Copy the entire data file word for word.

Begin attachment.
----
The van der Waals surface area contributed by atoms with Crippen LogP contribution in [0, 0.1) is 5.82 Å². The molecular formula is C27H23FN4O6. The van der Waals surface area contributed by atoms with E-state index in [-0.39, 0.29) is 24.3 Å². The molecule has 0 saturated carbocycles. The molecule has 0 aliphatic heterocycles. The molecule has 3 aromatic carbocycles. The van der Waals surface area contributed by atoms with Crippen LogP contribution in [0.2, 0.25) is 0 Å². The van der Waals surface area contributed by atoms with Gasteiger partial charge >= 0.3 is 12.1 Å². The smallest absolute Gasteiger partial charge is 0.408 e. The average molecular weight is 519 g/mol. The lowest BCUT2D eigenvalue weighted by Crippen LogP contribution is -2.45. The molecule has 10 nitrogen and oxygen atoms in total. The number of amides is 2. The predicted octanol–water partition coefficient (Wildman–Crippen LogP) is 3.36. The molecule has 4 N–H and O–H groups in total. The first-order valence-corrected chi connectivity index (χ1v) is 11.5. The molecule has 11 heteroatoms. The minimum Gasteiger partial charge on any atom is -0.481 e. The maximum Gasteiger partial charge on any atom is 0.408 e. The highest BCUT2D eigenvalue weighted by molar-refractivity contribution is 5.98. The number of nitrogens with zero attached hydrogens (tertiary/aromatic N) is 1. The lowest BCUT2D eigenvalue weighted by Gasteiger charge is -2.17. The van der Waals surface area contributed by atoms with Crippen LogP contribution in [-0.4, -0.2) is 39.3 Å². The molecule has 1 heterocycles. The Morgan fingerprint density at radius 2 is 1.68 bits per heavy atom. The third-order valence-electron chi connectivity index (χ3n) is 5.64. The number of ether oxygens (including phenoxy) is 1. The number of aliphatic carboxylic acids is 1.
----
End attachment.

The van der Waals surface area contributed by atoms with Crippen LogP contribution in [0, 0.1) is 5.82 Å². The molecular formula is C27H23FN4O6. The van der Waals surface area contributed by atoms with E-state index in [-0.39, 0.29) is 24.3 Å². The molecule has 0 saturated carbocycles. The molecule has 0 aliphatic heterocycles. The molecule has 3 aromatic carbocycles. The van der Waals surface area contributed by atoms with Crippen LogP contribution in [0.2, 0.25) is 0 Å². The van der Waals surface area contributed by atoms with Gasteiger partial charge >= 0.3 is 12.1 Å². The smallest absolute Gasteiger partial charge is 0.408 e. The average molecular weight is 519 g/mol. The lowest BCUT2D eigenvalue weighted by Crippen LogP contribution is -2.45. The molecule has 10 nitrogen and oxygen atoms in total. The number of amides is 2. The predicted octanol–water partition coefficient (Wildman–Crippen LogP) is 3.36. The molecule has 4 N–H and O–H groups in total. The first-order valence-corrected chi connectivity index (χ1v) is 11.5. The molecule has 11 heteroatoms. The minimum Gasteiger partial charge on any atom is -0.481 e. The maximum Gasteiger partial charge on any atom is 0.408 e. The highest BCUT2D eigenvalue weighted by molar-refractivity contribution is 5.98. The number of nitrogens with zero attached hydrogens (tertiary/aromatic N) is 1. The lowest BCUT2D eigenvalue weighted by Gasteiger charge is -2.17. The van der Waals surface area contributed by atoms with Crippen LogP contribution in [-0.4, -0.2) is 39.3 Å². The molecule has 1 heterocycles. The Morgan fingerprint density at radius 2 is 1.68 bits per heavy atom. The third-order valence-electron chi connectivity index (χ3n) is 5.64. The number of ether oxygens (including phenoxy) is 1. The number of aliphatic carboxylic acids is 1.